Yesterday the statistics (and I) told you the value for running backs begins with the second round. To most stats geeks, if you've seen one running back you've seen 'em all.
Today I bring you a lesson in player value. We often talk about points charts when evaluating draft pick trades. Let's look at it from the perspective of expected career approximate value over average (eCAVOA).
With that in mind let's look at the Robert Griffin III trade as explained by the Harvard College Sports Analysis Collective:
From an expected value perspective, the Redskins definitively lost this trade (to put it mildly). The second overall pick carries an expected Career Approximate Value Over Average (eCAVOA) of 435.4. The 6th and 38th overall picks have a combined eCAVOA of 525.1. If the Redskins had given up just these picks, they would have lost 89.7 eCAVOA, which is the equivalent of the 114th overall pick (the middle of the 4th round).
If this price had been the extent of the trade, it would have been defensible. A 525.1 eCAVOA translates to a CAV of 78.7, essentially equaling Matt Hasselbeck’s CAV. So RGIII would have only had to equal Hasselbeck for this trade to be equal.
However, the Redskins gave much more: their next two first round draft picks. The average expected value of a first round pick is 276.8 eCAVOA, which brings the total eCAVOA the Redskins gave up to 1078.7. The Rams only gave up 435.4 eCAVOA, giving them a net gain of 643.3 eCAVOA, equivalent to the first and 57th overall draft picks.
That brings us to GM lesson number 2: don't trade high draft picks for less value. Seems like a no-brainer right? Wrong. History is littered with teams trading picks based on the points chart and getting screwed. It's a variant of the commonly used term, "a reach." Want a good example? Look no further than Tony Ugoh.
Ugoh has a weighted career average value of 16. What did the Colts give up to draft him in terms of eCAVOA? The cumulative eCAVOA of those picks was the equivalent of the 9th overall pick. What could you have gotten with a lottery pick like that? Ryan Clady.
GM boot camp lesson #2: learn to value your trades appropriately in order to never overpay for draft day trades.
"What did the Colts give up to draft him in terms of eCAVOA? The cumulative eCAVOA of those picks was the equivalent of the 9th overall pick. What could you have gotten with a lottery pick like that? Ryan Clady."
Can you show me your math there? Are you crediting them with having given up the 'average' 1st round pick instead of the 27th pick that they actually gave up?
@Nate Dunlevy Sure. To get Tony Ugoh they traded the first round pick from 2008 plus a fourth round pick. The career approximate value over average for those two picks is 211.7 (first round) plus 77.5 (fourth round) for a total of 289.5. The value of first round picks has varied a bit but over the last ten years it would have earned you as much as the 9th overall pick depending on a variety of factors including GMs involved, their pick valuation methodology and players on the board. It's always possible the Colts would have gotten much less for their first overall pick in 2008 as well--something impossible to measure because at the time no one knew if they'd pick 15th or 32nd.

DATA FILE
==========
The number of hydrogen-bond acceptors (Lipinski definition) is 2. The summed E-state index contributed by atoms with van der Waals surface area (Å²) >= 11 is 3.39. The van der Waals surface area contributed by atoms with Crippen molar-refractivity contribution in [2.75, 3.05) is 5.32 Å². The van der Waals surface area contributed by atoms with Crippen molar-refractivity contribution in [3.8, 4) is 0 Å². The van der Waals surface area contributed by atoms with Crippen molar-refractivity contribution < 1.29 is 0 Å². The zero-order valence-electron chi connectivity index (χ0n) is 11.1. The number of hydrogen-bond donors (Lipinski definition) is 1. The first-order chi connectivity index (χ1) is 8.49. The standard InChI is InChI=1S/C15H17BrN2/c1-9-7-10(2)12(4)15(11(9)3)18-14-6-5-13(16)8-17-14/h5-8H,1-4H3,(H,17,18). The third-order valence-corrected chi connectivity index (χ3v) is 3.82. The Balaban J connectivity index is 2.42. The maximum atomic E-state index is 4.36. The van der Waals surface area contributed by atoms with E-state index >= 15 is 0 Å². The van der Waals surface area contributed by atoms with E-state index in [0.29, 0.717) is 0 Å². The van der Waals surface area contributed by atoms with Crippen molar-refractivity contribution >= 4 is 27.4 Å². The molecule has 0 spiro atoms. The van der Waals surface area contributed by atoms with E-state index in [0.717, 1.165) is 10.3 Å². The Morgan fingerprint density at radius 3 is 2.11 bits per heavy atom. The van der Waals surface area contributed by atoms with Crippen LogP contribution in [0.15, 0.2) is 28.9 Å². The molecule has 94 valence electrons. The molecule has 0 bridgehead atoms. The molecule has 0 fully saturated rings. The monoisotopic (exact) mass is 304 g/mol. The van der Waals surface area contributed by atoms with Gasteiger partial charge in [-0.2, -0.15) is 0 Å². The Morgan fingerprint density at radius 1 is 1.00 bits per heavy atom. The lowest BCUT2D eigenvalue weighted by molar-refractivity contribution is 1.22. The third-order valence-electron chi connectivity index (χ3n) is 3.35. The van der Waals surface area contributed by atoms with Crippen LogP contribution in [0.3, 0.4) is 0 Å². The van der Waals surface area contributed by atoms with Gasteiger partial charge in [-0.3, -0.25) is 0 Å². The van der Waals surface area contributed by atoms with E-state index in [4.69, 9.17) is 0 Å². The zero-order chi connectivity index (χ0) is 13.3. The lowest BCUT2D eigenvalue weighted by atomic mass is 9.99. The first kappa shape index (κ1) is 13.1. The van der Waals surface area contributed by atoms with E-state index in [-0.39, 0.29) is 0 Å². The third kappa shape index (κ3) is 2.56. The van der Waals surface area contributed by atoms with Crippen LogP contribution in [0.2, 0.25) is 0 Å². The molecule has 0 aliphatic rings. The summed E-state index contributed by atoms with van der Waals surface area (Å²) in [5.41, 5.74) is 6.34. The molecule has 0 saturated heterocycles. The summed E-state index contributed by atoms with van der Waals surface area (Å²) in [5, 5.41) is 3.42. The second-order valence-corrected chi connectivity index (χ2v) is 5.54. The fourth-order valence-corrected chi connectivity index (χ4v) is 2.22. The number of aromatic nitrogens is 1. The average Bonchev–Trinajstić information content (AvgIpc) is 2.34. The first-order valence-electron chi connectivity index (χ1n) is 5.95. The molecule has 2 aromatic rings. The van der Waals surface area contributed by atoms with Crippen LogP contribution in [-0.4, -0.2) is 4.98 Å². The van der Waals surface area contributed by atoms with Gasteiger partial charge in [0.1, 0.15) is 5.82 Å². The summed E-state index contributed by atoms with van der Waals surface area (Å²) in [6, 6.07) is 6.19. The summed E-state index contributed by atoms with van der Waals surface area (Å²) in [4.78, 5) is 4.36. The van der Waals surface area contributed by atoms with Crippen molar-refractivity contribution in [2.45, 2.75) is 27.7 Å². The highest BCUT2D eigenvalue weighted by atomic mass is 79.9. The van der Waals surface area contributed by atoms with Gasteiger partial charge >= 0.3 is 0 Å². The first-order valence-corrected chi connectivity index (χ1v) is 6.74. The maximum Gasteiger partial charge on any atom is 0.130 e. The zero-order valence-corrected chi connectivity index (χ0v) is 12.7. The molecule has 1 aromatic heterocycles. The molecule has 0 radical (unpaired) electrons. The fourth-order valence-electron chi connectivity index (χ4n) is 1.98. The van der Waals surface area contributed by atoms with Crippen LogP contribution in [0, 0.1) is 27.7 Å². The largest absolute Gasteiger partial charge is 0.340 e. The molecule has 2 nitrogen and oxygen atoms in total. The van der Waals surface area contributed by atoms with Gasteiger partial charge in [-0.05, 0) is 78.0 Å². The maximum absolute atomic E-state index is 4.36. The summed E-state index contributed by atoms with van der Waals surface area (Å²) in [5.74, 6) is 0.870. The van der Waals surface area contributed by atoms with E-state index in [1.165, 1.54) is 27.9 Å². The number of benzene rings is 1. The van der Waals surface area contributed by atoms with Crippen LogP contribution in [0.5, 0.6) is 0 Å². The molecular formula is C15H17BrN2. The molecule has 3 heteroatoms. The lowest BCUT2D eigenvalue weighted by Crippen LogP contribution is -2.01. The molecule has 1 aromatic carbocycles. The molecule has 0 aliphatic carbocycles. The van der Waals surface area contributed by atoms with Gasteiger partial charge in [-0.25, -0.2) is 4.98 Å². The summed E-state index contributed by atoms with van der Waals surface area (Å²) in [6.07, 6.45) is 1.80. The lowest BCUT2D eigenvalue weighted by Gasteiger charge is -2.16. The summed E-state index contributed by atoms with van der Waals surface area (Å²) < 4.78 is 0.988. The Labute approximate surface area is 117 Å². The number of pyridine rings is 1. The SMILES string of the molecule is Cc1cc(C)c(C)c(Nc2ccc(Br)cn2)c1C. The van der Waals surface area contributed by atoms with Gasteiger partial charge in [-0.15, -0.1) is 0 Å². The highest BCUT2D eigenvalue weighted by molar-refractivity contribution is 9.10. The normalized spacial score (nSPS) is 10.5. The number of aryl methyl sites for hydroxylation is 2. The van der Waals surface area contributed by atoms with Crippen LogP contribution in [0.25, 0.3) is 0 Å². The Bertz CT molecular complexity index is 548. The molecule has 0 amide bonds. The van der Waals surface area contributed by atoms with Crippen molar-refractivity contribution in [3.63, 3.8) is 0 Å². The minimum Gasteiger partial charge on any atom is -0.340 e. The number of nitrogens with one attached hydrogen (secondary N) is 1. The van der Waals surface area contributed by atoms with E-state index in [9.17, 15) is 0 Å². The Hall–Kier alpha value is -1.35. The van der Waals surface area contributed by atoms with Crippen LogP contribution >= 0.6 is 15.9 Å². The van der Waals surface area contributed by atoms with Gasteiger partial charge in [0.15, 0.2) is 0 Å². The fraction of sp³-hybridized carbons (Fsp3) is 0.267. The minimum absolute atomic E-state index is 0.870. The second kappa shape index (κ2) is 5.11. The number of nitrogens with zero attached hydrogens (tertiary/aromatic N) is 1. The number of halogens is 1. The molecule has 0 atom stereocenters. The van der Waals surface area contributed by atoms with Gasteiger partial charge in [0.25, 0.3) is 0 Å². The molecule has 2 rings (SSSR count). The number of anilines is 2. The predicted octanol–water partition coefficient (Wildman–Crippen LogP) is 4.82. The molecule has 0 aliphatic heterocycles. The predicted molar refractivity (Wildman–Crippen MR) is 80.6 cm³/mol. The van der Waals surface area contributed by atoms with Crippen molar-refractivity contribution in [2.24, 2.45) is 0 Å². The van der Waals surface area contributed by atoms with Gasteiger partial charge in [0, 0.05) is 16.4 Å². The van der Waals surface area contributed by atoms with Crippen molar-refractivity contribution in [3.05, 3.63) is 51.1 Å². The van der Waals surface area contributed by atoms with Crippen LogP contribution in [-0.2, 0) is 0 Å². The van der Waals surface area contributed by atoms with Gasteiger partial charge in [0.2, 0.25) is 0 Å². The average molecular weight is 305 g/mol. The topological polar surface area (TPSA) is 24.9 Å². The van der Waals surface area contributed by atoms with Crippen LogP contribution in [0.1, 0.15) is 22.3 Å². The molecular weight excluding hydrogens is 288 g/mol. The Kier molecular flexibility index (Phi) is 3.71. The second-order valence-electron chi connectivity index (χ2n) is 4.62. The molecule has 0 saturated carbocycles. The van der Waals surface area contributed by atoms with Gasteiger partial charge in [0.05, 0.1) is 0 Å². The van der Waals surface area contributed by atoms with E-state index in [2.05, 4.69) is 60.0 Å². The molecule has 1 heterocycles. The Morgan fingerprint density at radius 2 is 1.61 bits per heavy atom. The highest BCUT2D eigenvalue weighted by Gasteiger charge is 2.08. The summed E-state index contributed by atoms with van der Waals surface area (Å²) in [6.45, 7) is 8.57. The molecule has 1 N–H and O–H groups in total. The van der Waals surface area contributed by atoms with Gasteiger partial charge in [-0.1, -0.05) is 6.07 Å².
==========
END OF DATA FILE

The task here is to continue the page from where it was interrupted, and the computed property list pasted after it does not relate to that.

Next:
We could go a step further and discount the 2008 first round pick as teams like to do and we get closer to the 42nd overall pick (where they got Ugoh). Teams typically discount next year's pick at 173% according to HSAC. I would argue that's a mistake driven largely by the outdated points chart teams have been using. In that chart the first overall pick is worth nearly 6 times what the 33 overall pick is worth. In eCAVOA terms it's about 3 times the value or approximately a discount reduction of 50%. Further, assuming that a player will contribute what amounts to their CAV in their rookie year (the only year involved in the discount process) is simply unlikely. In that light using the old points chart it is remarkably easy to justify the Ugoh pick.
Need? That's another story. In that light the Colts badly needed someone to fill in the for the retiring Tarik Glenn. Those considerations are at least part of what lead to the Colts taking a huge risk and paying too much (in terms of pick valuation) for what ended up being a very average at best player.
Except they couldn't have had Ryan Clady, because there's no way on God's green earth an NFL team trades down out of the top-10 for a fourth-rounder, no matter what Harvard's numbers say. You can argue that top-10 picks are inflated by a broken system but that's the system that exists.
What the Colts could have had was Dashon Goldson and Kentwan Balmer. You can argue if spot-welding those two guys together provides as much value as what the Colts hoped they were getting in Ugoh.
@squirrel Shanahan made some similar deals while in Denver: http://en.wikipedia.org/wiki/List_of_Denver_Broncos_first-round_draft_picks
@Nate Dunlevy Oh one last thing Nate. If you decide to play by their rules for discount you'd have to value the 2007 4th round pick much higher. So if you take the points for the 28th overall pick in 2008 (211.7) and the adjusted value of the 2007 4th round pick (134.075 after adjustment) you end up with the 6th overall pick in 2008. That's a stretch to me by the way but it's how the numbers work out if you use the average discount percentage teams have paid over the years for picks in consecutive drafts.